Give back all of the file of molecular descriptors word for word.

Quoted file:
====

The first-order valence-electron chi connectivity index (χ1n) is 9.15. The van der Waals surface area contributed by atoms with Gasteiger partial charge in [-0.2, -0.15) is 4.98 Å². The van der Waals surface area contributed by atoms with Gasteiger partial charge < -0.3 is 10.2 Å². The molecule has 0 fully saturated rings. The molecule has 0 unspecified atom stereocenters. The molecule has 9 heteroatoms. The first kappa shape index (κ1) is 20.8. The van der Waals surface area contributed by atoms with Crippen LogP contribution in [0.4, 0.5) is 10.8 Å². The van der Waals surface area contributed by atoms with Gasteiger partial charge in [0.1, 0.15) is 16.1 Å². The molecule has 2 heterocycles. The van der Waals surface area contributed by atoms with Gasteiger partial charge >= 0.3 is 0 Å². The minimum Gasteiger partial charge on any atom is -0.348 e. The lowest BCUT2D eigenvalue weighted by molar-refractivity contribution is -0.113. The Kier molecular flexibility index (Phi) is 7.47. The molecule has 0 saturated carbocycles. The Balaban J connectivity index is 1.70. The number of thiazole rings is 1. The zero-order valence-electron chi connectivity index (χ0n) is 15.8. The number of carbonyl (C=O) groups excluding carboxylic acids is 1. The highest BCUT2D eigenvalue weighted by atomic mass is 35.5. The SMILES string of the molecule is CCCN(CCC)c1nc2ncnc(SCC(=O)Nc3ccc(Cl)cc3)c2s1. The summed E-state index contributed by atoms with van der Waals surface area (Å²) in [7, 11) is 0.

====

The first-order valence-electron chi connectivity index (χ1n) is 9.15. The van der Waals surface area contributed by atoms with Gasteiger partial charge in [-0.2, -0.15) is 4.98 Å². The van der Waals surface area contributed by atoms with Gasteiger partial charge < -0.3 is 10.2 Å². The molecule has 0 fully saturated rings. The molecule has 0 unspecified atom stereocenters. The molecule has 9 heteroatoms. The first kappa shape index (κ1) is 20.8. The van der Waals surface area contributed by atoms with Crippen LogP contribution in [0.4, 0.5) is 10.8 Å². The van der Waals surface area contributed by atoms with Gasteiger partial charge in [0.1, 0.15) is 16.1 Å². The molecule has 2 heterocycles. The van der Waals surface area contributed by atoms with Gasteiger partial charge >= 0.3 is 0 Å². The minimum Gasteiger partial charge on any atom is -0.348 e. The lowest BCUT2D eigenvalue weighted by molar-refractivity contribution is -0.113. The Kier molecular flexibility index (Phi) is 7.47. The molecule has 0 saturated carbocycles. The Balaban J connectivity index is 1.70. The number of thiazole rings is 1. The zero-order valence-electron chi connectivity index (χ0n) is 15.8. The number of carbonyl (C=O) groups excluding carboxylic acids is 1. The highest BCUT2D eigenvalue weighted by atomic mass is 35.5. The SMILES string of the molecule is CCCN(CCC)c1nc2ncnc(SCC(=O)Nc3ccc(Cl)cc3)c2s1. The summed E-state index contributed by atoms with van der Waals surface area (Å²) in [7, 11) is 0.